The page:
Yesterday, I received a personal message on youtube, tied to the video of my main shrine. The author wondered why I don't have a set-up as elaborate as some other prominent on-line Hellenists, and I realized I had, indeed, not explained that all too well. For one, I don't have an overabundance of cash lying about. Writing really doesn't pay the bills and I still have a few short months to go on my college education. Still, even if I had the money, I wouldn't go all out.

I don't think I mentioned before that my dad has Aspergers syndrome. He was diagnosed late in life, and it came as a shock to everyone in the family. Still, it fits. Looking back, we could all see the signs. My father is a great dad. He tucked me into bed for many, many years. He read me science fiction books long before I could understand them. Through his books, I learned to view the world as a marvelous place, a place of wonder and possibilities. This was his greatest gift to me.

My father has always liked structure. Before his diagnosis, we did not know why, afterwards, it became a way for us to relate to him, and for him to relate to my mom and I. We helped my dad relate to us cognitively: "if I do [this], I want you to do [that]." It was awkward at first, but it has become easier and easier. My dad loves in his own way, and for me, it has always been a beautiful thing--because my father and I figured out long ago how he could be a dad to me.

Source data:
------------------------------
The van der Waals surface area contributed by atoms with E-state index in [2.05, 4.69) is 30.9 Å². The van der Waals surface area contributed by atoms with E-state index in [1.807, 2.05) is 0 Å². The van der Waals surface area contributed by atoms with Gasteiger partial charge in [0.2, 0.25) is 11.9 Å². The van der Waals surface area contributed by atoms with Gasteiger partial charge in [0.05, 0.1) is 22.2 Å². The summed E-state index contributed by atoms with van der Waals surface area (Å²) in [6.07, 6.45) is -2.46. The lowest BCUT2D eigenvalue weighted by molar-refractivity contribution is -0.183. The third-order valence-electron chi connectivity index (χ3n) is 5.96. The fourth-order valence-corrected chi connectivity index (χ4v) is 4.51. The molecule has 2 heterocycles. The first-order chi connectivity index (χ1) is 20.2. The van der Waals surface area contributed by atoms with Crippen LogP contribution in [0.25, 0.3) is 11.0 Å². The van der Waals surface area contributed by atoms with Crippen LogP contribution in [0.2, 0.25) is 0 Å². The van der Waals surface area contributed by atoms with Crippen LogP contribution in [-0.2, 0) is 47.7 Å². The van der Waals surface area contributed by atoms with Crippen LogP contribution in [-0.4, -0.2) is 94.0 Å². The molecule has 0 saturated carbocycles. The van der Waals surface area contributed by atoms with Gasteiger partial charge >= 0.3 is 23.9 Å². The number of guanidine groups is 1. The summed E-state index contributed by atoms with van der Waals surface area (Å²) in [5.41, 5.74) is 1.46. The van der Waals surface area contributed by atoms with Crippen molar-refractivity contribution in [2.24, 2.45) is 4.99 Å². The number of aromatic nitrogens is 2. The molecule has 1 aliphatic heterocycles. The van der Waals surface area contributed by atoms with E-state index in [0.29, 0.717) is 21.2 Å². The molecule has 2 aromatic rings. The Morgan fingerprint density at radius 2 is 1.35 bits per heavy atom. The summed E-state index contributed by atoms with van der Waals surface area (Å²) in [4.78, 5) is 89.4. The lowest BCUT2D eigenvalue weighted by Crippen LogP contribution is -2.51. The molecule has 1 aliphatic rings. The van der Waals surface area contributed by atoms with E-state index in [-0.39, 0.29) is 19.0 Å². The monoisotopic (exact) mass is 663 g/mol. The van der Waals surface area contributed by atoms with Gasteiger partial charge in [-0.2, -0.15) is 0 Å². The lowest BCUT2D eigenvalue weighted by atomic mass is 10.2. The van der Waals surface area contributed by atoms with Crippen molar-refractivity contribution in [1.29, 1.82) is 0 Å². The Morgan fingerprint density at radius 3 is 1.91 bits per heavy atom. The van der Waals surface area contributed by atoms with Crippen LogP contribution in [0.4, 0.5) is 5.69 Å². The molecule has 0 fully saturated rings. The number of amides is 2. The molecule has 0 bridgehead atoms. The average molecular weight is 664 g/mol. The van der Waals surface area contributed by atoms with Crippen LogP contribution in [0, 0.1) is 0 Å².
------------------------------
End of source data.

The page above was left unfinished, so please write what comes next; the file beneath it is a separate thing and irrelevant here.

I'm not on the spectrum, but growing up, I was heavily influenced by my father. He was always the stable one. He was the one who was at home to take care of me until I was six or seven. Afterwards, it was still my dad who took me to bed. He might not have been a perfect father, but we had a lot of fun. Because of his need for structure, and his firm belief that everything should be in its place, I still order my DVD's by title, and organize my bookshelf by height. Because of his influence, I enjoy a nice, clean, living space. I enjoy the same for my shrines and other worship areas.

In all fairness, I think my father's influence has made me a better--a natural--Hellenist. I keep a clean home, I enjoy the structure of ritual and twice-daily prayers, I believe in finding the basis of any practice and sticking with it. My shrines are very minimalist because of this: they consist of the bare necessities for worship, plus the bare minimum of embellishments, added as gifts to the Theoi.

This is the way that works for me, because of my upbringing and personality. I greatly enjoy looking at the shrines of others, especially the elaborate ones with lots of statues. They're a true treasure trove, and I can see how worshipping at these shrines is a beautiful thing. It's not my 'thing', however, and now you might understand better why that is.